Photo courtesy Steve Robinson
The final chapter in the 54-year history of the Seafair Minor Hockey is an inspiring narrative of camaraderie.
With the newly-merged Richmond Seafair Minor Hockey Association set to begin play next season, the Islanders capped the story of best friends uniting for a common goal last weekend in Kamloops, seizing the moment to capture the 2018 Western Canadian Bantam AAA Championship. Thomas Tien’s third goal and sixth tournament point earned the Islanders a dramatic 2-1 double overtime victory over the Airdrie Xtreme, a pre-event favourite that ranked among the top 15 clubs in the country.
“I can honestly say it was probably our best game of the season, and to do it on that stage (with television cameras rolling and 400-plus fans in the stands) I was blown away,” said coach Steve Robinson.
Though underdogs, the heart of the Islanders consistently came to the forefront. That heart, combined with obvious athletic talent, explains how they were able to not only finish best among six elite teams, but also defeat the Xtreme twice—the first a 3-1 win in pool play.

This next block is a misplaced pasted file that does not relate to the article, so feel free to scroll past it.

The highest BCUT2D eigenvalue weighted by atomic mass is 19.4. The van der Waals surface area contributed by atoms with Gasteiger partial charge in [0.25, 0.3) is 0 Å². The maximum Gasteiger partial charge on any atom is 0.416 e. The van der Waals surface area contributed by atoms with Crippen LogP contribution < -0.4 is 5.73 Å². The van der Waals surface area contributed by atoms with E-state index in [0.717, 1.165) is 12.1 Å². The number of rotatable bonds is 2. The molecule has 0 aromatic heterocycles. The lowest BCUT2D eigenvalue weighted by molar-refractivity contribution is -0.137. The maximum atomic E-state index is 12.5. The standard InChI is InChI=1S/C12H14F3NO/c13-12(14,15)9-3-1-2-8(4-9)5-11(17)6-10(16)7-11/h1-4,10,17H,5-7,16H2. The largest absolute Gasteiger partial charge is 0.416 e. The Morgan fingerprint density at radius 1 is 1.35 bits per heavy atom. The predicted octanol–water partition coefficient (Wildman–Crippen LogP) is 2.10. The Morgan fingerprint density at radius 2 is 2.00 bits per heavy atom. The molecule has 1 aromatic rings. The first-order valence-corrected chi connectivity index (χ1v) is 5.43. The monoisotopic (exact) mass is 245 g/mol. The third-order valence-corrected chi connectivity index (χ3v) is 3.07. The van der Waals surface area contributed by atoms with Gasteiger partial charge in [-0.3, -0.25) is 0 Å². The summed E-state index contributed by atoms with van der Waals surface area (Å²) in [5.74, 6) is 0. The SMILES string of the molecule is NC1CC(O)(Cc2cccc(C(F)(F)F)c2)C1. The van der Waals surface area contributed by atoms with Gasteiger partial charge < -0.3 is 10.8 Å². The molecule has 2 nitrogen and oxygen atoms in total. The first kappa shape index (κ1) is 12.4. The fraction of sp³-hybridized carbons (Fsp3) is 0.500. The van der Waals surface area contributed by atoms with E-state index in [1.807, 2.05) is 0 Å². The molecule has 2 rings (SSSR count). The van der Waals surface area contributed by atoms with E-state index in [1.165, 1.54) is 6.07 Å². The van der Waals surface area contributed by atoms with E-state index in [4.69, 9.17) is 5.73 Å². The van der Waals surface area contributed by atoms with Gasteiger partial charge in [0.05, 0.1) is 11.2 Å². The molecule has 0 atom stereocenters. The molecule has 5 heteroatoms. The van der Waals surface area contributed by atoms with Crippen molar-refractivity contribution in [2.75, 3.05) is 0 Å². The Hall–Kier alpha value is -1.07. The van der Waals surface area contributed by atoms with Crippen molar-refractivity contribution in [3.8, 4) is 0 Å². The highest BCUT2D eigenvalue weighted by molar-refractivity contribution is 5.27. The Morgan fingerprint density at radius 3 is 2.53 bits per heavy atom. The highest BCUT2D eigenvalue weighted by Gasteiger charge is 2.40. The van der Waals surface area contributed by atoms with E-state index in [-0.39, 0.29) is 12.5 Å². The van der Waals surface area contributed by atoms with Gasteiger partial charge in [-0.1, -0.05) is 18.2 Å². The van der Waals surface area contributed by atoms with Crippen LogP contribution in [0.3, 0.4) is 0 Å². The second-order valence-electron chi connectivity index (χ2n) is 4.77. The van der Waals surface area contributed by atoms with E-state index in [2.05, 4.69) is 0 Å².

Robinson recognized the difficulty in beating such a team twice in a row, let alone in such short order. But he said this Islander team, that a few weeks earlier won the provincial championship to qualify for the Westerns, was clearly special. He said they believed early in the season such heights were attainable. As the season wore on, that belief only grew.
Now, a team that few knew much about, is well known in hockey circles. And Robinson expects at least three or four players will likely be selected in the upcoming Western Hockey League Bantam Draft on May 3.
The Islanders’ run to the Western championship was also inspired by their former strength and conditioning coach Scott Hebert. They learned he had passed away just 48 hours after their final session with him before leaving for Nanaimo to play for the provincial title. The Islanders purchased Superman tape and attached stickers to their helmets and sticks as a way to honour Hebert, with whom they trained each week.
“Most of the kids trained with him for three years, and for most of them this was their first experience of loss in their life,” Robinson said. “He was a guy who was like a bolt of lightning. It’s hard to wrap your head around.”